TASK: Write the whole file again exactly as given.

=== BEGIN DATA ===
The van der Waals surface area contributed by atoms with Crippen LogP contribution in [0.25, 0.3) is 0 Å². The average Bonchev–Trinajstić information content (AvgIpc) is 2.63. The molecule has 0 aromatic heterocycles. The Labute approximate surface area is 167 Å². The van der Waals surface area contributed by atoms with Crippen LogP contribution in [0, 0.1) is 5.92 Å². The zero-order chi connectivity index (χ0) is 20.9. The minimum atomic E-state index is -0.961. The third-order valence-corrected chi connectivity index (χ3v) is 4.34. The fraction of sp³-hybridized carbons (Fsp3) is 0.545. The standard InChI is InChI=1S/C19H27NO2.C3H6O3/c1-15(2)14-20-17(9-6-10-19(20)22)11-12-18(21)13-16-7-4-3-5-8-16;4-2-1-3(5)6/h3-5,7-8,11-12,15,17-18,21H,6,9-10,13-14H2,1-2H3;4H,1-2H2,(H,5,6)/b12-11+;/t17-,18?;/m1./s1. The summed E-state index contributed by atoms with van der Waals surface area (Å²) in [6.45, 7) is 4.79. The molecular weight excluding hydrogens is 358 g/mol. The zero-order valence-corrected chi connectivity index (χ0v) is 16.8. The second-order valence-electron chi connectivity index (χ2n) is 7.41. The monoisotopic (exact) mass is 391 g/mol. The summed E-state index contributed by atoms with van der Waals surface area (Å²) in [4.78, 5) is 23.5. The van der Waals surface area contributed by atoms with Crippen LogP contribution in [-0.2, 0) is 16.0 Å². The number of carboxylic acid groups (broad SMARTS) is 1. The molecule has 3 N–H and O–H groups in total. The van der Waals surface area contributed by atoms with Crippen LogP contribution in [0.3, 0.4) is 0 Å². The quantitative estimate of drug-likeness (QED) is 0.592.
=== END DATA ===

The van der Waals surface area contributed by atoms with Crippen LogP contribution in [0.25, 0.3) is 0 Å². The average Bonchev–Trinajstić information content (AvgIpc) is 2.63. The molecule has 0 aromatic heterocycles. The Labute approximate surface area is 167 Å². The van der Waals surface area contributed by atoms with Crippen LogP contribution in [0, 0.1) is 5.92 Å². The zero-order chi connectivity index (χ0) is 20.9. The minimum atomic E-state index is -0.961. The third-order valence-corrected chi connectivity index (χ3v) is 4.34. The fraction of sp³-hybridized carbons (Fsp3) is 0.545. The standard InChI is InChI=1S/C19H27NO2.C3H6O3/c1-15(2)14-20-17(9-6-10-19(20)22)11-12-18(21)13-16-7-4-3-5-8-16;4-2-1-3(5)6/h3-5,7-8,11-12,15,17-18,21H,6,9-10,13-14H2,1-2H3;4H,1-2H2,(H,5,6)/b12-11+;/t17-,18?;/m1./s1. The summed E-state index contributed by atoms with van der Waals surface area (Å²) in [6.45, 7) is 4.79. The molecular weight excluding hydrogens is 358 g/mol. The zero-order valence-corrected chi connectivity index (χ0v) is 16.8. The second-order valence-electron chi connectivity index (χ2n) is 7.41. The monoisotopic (exact) mass is 391 g/mol. The summed E-state index contributed by atoms with van der Waals surface area (Å²) in [4.78, 5) is 23.5. The van der Waals surface area contributed by atoms with Crippen LogP contribution in [-0.2, 0) is 16.0 Å². The number of carboxylic acid groups (broad SMARTS) is 1. The molecule has 3 N–H and O–H groups in total. The van der Waals surface area contributed by atoms with Crippen LogP contribution in [0.3, 0.4) is 0 Å². The quantitative estimate of drug-likeness (QED) is 0.592.